---according to Janet L. Borgerson who also claims that “something is awry with the historical memory around Medea,” and that his film “requires that we question the almost universal assumption that Medea did something wrong.” It was released in 1969, considered a failure--- yet Piers Paolo Pasolini was clearly trying to subvert “universal assumptions.” Through his lens, she is a priestess, a woman moved by sexual desire, but also a mythical figure who enacts sacred rituals, and possesses a will to move beyond the wishes of the gods. A strong woman. A woman with a vision: “Amazon-descendant, granddaughter of the sun, and High Priestess.”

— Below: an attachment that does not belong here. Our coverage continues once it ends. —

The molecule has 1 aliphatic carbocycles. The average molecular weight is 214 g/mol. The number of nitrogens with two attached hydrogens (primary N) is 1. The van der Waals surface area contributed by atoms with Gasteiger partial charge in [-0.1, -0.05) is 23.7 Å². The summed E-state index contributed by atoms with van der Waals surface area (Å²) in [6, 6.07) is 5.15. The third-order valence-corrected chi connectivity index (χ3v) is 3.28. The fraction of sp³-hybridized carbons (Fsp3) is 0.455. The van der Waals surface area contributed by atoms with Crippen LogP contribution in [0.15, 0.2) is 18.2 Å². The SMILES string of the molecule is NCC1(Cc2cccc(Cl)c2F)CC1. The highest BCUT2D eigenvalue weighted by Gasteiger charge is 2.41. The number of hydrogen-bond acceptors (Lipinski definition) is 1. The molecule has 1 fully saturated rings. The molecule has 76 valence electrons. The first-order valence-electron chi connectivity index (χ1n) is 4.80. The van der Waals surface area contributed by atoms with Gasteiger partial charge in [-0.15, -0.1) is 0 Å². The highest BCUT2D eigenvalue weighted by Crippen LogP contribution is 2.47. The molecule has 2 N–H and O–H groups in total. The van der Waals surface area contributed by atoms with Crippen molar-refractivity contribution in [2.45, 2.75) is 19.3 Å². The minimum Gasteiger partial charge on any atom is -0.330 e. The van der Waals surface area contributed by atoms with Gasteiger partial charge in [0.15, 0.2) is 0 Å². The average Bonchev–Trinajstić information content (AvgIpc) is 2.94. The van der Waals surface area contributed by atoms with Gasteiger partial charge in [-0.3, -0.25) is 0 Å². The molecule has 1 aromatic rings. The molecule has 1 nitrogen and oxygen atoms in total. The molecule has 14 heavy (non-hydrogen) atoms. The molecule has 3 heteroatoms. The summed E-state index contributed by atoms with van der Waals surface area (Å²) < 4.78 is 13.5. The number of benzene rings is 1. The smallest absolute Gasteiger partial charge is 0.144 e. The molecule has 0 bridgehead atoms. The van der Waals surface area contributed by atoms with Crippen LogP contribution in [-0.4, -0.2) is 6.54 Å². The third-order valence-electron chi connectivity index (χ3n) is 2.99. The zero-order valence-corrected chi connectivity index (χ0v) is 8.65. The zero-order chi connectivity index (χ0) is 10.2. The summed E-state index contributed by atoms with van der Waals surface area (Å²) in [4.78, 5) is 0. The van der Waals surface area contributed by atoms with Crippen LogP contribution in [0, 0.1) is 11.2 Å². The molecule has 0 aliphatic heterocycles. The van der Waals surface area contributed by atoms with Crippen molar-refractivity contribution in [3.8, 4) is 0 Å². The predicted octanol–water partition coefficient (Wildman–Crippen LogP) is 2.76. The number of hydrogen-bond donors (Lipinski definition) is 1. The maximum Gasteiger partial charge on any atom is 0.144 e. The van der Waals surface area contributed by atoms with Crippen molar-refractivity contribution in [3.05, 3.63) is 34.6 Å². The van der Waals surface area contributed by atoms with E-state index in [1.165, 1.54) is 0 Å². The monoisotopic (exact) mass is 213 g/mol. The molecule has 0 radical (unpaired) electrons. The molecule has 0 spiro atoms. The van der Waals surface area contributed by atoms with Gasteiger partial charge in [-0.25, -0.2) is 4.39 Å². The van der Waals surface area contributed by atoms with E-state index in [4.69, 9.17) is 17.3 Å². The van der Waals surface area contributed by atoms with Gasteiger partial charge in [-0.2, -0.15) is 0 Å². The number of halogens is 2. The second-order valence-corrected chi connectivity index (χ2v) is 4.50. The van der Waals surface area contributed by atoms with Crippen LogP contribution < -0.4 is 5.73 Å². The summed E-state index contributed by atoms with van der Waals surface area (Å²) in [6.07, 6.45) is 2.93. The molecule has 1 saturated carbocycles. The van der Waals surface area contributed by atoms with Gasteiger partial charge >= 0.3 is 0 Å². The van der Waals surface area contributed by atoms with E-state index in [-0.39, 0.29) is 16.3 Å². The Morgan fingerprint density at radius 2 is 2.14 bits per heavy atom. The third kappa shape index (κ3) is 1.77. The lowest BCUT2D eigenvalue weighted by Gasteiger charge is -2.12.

How much fun is that? And what a relief. After all, she is one of the strongest woman our culture knows, but also the most murderous--- like Pasolini, let’s coax Medea out of the shadows and into the bright light of a new story. One where she reclaims her sexiness, her sorcery and her all-around desire not to be pushed around by anybody.
“Managing Desire: Heretical Transformation in Pasolini’s Medea” by Janet L. Borgerson. Consumption, Markets and Culture, 2002, Vol. 5 (1), pp.55-62
"Medea" by Anthony Frederick Augustus Sandys, 1868, public domain.